This film is part of Free
Back to the coal face: miners, mine owners and government agree to split the difference in a dispute over working hours.
How long would you like to spend a mile underground with a pick and shovel? Does a guarantee of being asked to work no more than 90 hours per fortnight seem fair? These were the issues that miners, mine owners and the government were trying to resolve in the midst of a global economic crisis and with the memory of the General Strike of 1926 still firmly in mind. The Topical Budget newsreel reported on the result.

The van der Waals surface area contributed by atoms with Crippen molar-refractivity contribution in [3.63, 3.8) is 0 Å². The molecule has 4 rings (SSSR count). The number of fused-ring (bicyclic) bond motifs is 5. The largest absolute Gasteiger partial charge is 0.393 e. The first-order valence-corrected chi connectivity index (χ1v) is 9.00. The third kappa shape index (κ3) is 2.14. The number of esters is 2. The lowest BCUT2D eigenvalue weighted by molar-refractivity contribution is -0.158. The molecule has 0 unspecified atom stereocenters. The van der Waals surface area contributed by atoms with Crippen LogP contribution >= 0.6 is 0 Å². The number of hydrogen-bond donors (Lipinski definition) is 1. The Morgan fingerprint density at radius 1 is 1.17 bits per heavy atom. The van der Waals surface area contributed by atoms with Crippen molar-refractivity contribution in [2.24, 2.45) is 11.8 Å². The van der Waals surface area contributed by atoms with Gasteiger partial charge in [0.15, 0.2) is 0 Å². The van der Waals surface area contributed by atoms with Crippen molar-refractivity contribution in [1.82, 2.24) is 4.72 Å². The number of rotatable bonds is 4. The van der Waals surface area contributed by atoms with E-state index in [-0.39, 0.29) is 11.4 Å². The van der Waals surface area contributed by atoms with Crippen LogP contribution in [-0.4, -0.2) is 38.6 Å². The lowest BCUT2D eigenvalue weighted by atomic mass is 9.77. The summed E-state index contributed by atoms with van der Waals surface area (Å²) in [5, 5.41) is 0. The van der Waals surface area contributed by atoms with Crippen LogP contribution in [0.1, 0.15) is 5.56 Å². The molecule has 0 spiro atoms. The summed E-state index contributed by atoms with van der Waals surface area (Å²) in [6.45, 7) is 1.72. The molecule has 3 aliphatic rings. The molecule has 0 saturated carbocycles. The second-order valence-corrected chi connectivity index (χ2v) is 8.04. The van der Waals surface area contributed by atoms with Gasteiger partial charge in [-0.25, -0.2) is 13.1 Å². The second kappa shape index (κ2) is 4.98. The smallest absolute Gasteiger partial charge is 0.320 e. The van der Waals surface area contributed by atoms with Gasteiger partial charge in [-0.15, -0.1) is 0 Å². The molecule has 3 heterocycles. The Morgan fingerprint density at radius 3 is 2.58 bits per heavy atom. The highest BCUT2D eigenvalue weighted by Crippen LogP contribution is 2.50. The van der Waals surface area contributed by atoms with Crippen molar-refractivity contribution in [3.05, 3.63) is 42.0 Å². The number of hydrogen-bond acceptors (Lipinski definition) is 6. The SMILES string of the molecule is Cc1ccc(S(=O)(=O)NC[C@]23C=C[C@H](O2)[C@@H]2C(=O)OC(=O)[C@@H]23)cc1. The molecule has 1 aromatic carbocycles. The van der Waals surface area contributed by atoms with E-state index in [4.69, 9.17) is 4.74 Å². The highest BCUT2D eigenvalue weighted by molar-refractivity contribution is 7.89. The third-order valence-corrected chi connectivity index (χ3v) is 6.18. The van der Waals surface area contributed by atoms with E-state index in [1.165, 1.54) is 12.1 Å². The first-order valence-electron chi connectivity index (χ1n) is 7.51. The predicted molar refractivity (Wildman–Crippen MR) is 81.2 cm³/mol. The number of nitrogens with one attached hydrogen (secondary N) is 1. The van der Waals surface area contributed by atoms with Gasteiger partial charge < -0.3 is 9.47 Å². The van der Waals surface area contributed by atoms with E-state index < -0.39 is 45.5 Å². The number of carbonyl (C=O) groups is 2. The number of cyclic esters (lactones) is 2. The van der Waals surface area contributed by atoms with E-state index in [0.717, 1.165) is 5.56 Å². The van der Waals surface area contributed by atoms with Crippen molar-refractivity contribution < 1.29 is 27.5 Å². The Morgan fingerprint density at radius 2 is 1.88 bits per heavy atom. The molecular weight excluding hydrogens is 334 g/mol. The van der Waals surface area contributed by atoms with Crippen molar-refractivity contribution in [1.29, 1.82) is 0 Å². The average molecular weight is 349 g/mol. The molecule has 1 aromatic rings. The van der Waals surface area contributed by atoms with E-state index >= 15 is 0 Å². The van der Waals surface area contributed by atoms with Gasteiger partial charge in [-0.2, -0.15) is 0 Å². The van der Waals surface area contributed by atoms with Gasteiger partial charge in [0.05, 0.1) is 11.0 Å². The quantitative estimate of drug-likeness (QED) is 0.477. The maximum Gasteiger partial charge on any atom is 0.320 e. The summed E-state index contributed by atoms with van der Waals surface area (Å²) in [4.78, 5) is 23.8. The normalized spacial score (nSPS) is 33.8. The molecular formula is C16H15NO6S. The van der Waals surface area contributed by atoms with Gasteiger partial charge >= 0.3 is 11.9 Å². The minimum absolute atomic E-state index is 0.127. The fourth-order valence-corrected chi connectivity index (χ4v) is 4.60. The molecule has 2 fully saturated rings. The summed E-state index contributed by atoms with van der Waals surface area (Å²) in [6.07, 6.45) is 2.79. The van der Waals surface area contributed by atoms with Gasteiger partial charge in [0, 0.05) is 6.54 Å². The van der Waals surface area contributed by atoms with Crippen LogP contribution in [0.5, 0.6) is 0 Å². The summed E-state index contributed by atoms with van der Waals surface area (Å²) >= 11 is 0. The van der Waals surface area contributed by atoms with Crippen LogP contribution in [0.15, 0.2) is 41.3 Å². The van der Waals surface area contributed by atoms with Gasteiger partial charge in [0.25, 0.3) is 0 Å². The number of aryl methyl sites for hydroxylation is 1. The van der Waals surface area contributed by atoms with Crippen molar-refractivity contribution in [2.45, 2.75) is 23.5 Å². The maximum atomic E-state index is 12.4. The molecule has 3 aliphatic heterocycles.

By 1919 the miners' working day had been reduced to 7 hours, but the General Strike had ironically pushed it back up to 8. A drop in miners' work time had been a promise of the newly elected Labour Government in 1929, but the economic crash of the same year had thrown a spanner in the works. The Coal Mines Act of 1930 included a compromise of a staggered drop to 7 1/2 hours, but with a proviso that longer days might be required as long as it was not more than 90 (!) hours per fortnight. It was this "spreadover" that had not been agreed despite months of discussions as the Act came into effect on the 1st December. Somewhat unexpectedly the sides found themselves on the brink of a strike ballot. As this film shows, the crisis was resolved with a "happy result" - for some more than others.